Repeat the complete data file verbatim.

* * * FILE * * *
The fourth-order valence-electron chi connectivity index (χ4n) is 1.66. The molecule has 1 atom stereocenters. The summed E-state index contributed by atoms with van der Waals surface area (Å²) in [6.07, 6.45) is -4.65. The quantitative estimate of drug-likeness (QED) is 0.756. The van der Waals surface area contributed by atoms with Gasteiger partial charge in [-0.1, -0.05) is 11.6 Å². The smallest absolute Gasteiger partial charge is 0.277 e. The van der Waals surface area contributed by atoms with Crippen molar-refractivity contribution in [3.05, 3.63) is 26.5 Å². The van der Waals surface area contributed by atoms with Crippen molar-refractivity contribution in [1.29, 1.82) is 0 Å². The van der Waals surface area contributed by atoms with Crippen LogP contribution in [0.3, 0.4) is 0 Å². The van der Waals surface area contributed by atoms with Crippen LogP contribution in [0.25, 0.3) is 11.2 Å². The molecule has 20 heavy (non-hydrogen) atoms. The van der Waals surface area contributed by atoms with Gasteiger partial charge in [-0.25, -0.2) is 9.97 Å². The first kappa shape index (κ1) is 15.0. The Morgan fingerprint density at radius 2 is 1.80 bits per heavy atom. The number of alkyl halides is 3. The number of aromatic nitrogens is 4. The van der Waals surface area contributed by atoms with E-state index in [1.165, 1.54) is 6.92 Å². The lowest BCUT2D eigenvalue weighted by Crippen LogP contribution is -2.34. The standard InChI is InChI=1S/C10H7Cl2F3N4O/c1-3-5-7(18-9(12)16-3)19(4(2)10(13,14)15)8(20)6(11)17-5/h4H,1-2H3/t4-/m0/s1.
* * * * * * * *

The fourth-order valence-electron chi connectivity index (χ4n) is 1.66. The molecule has 1 atom stereocenters. The summed E-state index contributed by atoms with van der Waals surface area (Å²) in [6.07, 6.45) is -4.65. The quantitative estimate of drug-likeness (QED) is 0.756. The van der Waals surface area contributed by atoms with Gasteiger partial charge in [-0.1, -0.05) is 11.6 Å². The smallest absolute Gasteiger partial charge is 0.277 e. The van der Waals surface area contributed by atoms with Crippen molar-refractivity contribution in [3.05, 3.63) is 26.5 Å². The van der Waals surface area contributed by atoms with Crippen molar-refractivity contribution in [1.29, 1.82) is 0 Å². The van der Waals surface area contributed by atoms with Crippen LogP contribution in [0.3, 0.4) is 0 Å². The van der Waals surface area contributed by atoms with Crippen LogP contribution in [0.25, 0.3) is 11.2 Å². The molecule has 20 heavy (non-hydrogen) atoms. The van der Waals surface area contributed by atoms with Gasteiger partial charge in [-0.25, -0.2) is 9.97 Å². The first kappa shape index (κ1) is 15.0. The Morgan fingerprint density at radius 2 is 1.80 bits per heavy atom. The number of alkyl halides is 3. The number of aromatic nitrogens is 4. The van der Waals surface area contributed by atoms with E-state index in [1.165, 1.54) is 6.92 Å². The lowest BCUT2D eigenvalue weighted by Crippen LogP contribution is -2.34. The standard InChI is InChI=1S/C10H7Cl2F3N4O/c1-3-5-7(18-9(12)16-3)19(4(2)10(13,14)15)8(20)6(11)17-5/h4H,1-2H3/t4-/m0/s1.